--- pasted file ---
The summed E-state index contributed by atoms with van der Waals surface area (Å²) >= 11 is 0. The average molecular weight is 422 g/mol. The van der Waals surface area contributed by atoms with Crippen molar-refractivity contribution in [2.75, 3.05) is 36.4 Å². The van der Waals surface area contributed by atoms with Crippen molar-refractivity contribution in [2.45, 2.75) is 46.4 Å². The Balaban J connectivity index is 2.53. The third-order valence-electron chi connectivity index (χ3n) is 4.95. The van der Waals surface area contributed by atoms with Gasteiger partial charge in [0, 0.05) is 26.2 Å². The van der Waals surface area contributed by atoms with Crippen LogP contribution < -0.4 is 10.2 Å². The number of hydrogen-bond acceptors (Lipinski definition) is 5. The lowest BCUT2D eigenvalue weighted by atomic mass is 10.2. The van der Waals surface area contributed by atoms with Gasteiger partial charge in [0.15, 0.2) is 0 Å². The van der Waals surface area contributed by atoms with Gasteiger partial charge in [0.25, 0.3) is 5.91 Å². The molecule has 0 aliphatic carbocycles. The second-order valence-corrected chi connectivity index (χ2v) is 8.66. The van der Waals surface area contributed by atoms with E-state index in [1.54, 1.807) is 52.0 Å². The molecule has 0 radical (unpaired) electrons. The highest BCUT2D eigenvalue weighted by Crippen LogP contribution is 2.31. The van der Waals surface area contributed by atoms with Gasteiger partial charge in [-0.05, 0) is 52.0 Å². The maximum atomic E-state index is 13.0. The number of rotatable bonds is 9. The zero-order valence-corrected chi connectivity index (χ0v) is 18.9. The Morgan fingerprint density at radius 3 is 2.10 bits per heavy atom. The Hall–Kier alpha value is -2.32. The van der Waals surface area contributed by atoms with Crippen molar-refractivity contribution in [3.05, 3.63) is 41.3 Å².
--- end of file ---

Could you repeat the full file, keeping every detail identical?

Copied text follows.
The summed E-state index contributed by atoms with van der Waals surface area (Å²) >= 11 is 0. The average molecular weight is 422 g/mol. The van der Waals surface area contributed by atoms with Crippen molar-refractivity contribution in [2.75, 3.05) is 36.4 Å². The van der Waals surface area contributed by atoms with Crippen molar-refractivity contribution in [2.45, 2.75) is 46.4 Å². The Balaban J connectivity index is 2.53. The third-order valence-electron chi connectivity index (χ3n) is 4.95. The van der Waals surface area contributed by atoms with Gasteiger partial charge in [0, 0.05) is 26.2 Å². The van der Waals surface area contributed by atoms with Crippen LogP contribution < -0.4 is 10.2 Å². The number of hydrogen-bond acceptors (Lipinski definition) is 5. The lowest BCUT2D eigenvalue weighted by atomic mass is 10.2. The van der Waals surface area contributed by atoms with Gasteiger partial charge in [0.15, 0.2) is 0 Å². The van der Waals surface area contributed by atoms with Gasteiger partial charge in [0.25, 0.3) is 5.91 Å². The molecule has 0 aliphatic carbocycles. The second-order valence-corrected chi connectivity index (χ2v) is 8.66. The van der Waals surface area contributed by atoms with E-state index in [1.54, 1.807) is 52.0 Å². The molecule has 0 radical (unpaired) electrons. The highest BCUT2D eigenvalue weighted by Crippen LogP contribution is 2.31. The van der Waals surface area contributed by atoms with Gasteiger partial charge in [-0.05, 0) is 52.0 Å². The maximum atomic E-state index is 13.0. The number of rotatable bonds is 9. The zero-order valence-corrected chi connectivity index (χ0v) is 18.9. The Morgan fingerprint density at radius 3 is 2.10 bits per heavy atom. The Hall–Kier alpha value is -2.32. The van der Waals surface area contributed by atoms with Crippen molar-refractivity contribution in [3.05, 3.63) is 41.3 Å².